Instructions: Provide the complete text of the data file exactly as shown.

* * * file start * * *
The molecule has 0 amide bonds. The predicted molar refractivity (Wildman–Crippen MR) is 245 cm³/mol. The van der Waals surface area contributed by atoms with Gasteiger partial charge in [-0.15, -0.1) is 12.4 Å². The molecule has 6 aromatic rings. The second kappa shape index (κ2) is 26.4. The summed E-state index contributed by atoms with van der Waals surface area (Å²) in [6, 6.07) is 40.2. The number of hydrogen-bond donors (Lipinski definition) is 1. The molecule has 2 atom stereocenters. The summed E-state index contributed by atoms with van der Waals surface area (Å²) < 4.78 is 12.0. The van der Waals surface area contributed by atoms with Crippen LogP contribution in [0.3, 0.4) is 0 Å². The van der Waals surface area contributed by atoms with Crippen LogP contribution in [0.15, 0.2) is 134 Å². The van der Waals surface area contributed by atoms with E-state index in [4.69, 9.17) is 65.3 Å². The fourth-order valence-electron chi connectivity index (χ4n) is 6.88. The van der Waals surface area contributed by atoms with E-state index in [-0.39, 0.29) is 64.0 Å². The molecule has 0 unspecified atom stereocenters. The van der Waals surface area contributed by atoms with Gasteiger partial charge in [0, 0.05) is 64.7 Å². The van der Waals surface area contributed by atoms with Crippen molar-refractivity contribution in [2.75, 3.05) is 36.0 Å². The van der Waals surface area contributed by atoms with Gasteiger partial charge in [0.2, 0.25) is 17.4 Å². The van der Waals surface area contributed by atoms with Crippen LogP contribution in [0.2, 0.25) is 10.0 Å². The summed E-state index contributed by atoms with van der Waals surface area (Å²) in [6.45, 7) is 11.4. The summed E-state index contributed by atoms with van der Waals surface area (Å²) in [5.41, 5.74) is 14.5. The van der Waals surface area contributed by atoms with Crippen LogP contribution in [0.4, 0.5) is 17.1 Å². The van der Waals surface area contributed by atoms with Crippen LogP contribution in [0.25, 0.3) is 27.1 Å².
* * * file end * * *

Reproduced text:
The molecule has 0 amide bonds. The predicted molar refractivity (Wildman–Crippen MR) is 245 cm³/mol. The van der Waals surface area contributed by atoms with Gasteiger partial charge in [-0.15, -0.1) is 12.4 Å². The molecule has 6 aromatic rings. The second kappa shape index (κ2) is 26.4. The summed E-state index contributed by atoms with van der Waals surface area (Å²) in [6, 6.07) is 40.2. The number of hydrogen-bond donors (Lipinski definition) is 1. The molecule has 2 atom stereocenters. The summed E-state index contributed by atoms with van der Waals surface area (Å²) < 4.78 is 12.0. The van der Waals surface area contributed by atoms with Crippen LogP contribution in [0.3, 0.4) is 0 Å². The van der Waals surface area contributed by atoms with Crippen LogP contribution in [0.15, 0.2) is 134 Å². The van der Waals surface area contributed by atoms with E-state index in [4.69, 9.17) is 65.3 Å². The fourth-order valence-electron chi connectivity index (χ4n) is 6.88. The van der Waals surface area contributed by atoms with E-state index in [-0.39, 0.29) is 64.0 Å². The molecule has 0 unspecified atom stereocenters. The van der Waals surface area contributed by atoms with Gasteiger partial charge in [0, 0.05) is 64.7 Å². The van der Waals surface area contributed by atoms with Crippen molar-refractivity contribution in [2.75, 3.05) is 36.0 Å². The van der Waals surface area contributed by atoms with Gasteiger partial charge in [0.2, 0.25) is 17.4 Å². The van der Waals surface area contributed by atoms with Crippen LogP contribution in [0.2, 0.25) is 10.0 Å². The summed E-state index contributed by atoms with van der Waals surface area (Å²) in [6.45, 7) is 11.4. The summed E-state index contributed by atoms with van der Waals surface area (Å²) in [5.41, 5.74) is 14.5. The van der Waals surface area contributed by atoms with Crippen LogP contribution in [0.4, 0.5) is 17.1 Å². The van der Waals surface area contributed by atoms with Crippen LogP contribution in [0.25, 0.3) is 27.1 Å².